One of the challenges in addressing the inclusive community is that it’s quite diverse. For example, my company currently works with 16 different advocacy organizations, each representing people with specific challenges. While live commerce cannot solve all of these issues by itself, human beings are much more flexible and adaptable than any technological solution we have yet devised.
For example, some people may need larger images to see better. Others may need the agent to talk louder, slow down when speaking or give them advice specific to their abilities. Unlike digital agents, human beings can strategize with other humans, allowing them to put their heads together on what solutions might work for them. This is a unique advantage of live agents that applies really to anyone, including those with different abilities.
Live commerce also gives us the ability to bring others into the shopping experience. To show how this can work, I want to return to the earlier example of the blind shopper and a scarf. In Eastern Europe, there are free services that connect visually impaired shoppers with stylists who help them select clothing and accessories. Of course, e-commerce would be much more convenient for both, so live services have the potential to connect the two with an e-commerce agent as needed. In this scenario, the agent demonstrates products, while the stylist consults with the shopper to make selections.
Live connections are not only, of course, for the visually impaired. They are also valuable for anyone who needs outside input on their shopping. If you trust friends and family to help you make decisions, you can invite them along on a virtual shopping trip.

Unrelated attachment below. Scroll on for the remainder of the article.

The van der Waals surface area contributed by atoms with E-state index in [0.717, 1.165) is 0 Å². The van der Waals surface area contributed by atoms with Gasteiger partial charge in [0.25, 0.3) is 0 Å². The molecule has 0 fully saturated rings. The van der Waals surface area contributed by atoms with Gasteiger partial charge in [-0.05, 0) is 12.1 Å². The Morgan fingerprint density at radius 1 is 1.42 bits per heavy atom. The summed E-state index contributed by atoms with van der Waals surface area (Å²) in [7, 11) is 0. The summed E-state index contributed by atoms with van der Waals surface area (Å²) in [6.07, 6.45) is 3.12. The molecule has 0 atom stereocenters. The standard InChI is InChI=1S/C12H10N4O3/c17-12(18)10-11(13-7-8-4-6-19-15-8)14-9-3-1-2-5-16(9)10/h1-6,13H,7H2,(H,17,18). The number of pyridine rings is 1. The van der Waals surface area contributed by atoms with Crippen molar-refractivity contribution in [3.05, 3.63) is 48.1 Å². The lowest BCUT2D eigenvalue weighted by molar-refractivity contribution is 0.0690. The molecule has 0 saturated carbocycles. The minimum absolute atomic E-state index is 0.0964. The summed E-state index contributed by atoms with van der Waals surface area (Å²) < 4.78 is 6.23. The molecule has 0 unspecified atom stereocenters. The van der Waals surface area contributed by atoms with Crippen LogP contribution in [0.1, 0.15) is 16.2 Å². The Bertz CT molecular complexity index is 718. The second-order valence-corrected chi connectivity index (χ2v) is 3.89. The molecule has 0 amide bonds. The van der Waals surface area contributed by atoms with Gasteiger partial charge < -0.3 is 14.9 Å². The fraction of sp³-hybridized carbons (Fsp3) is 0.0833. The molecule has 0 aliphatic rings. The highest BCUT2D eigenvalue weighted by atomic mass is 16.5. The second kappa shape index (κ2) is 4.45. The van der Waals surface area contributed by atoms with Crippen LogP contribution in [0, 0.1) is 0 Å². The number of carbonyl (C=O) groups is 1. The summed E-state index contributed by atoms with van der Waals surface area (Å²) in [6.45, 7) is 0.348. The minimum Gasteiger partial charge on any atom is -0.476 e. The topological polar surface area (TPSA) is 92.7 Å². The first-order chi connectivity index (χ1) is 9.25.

Currently, e-commerce sites do a good job of categorizing and surfacing products according to particular criteria. They can help you find five-star products, ones within certain price ranges and even ones from particular brands. But none of them can sort according to abilities.
Such a capability is not too far off, especially if we use live commerce to jump-start the process. Inclusive sorting could begin with a rough idea of what might work or not. Then, the data collected during live interactions could also refine the criteria moving forward. And given that inclusive solutions tend to make things easier for everyone, it’s likely that these criteria could improve the experience for all, not just the intended audience.
Inclusive shopping was never going to be an easy challenge, but it’s surprising that such a large opportunity remains untapped. Until now, companies have too often seen accessibility standards as bars to jump over. It’s time for innovative approaches instead, and most often this means not inventing anything new but rather creatively combining existing capabilities into new solutions.
Today, the technology to bring live humans in contact with shoppers on a one-to-one basis exists. Brands can build on this to greatly expand the possibilities of the shopping experience and bring them not merely to those who need them but to everyone who could benefit from them. Which, history proves, is very likely all of us.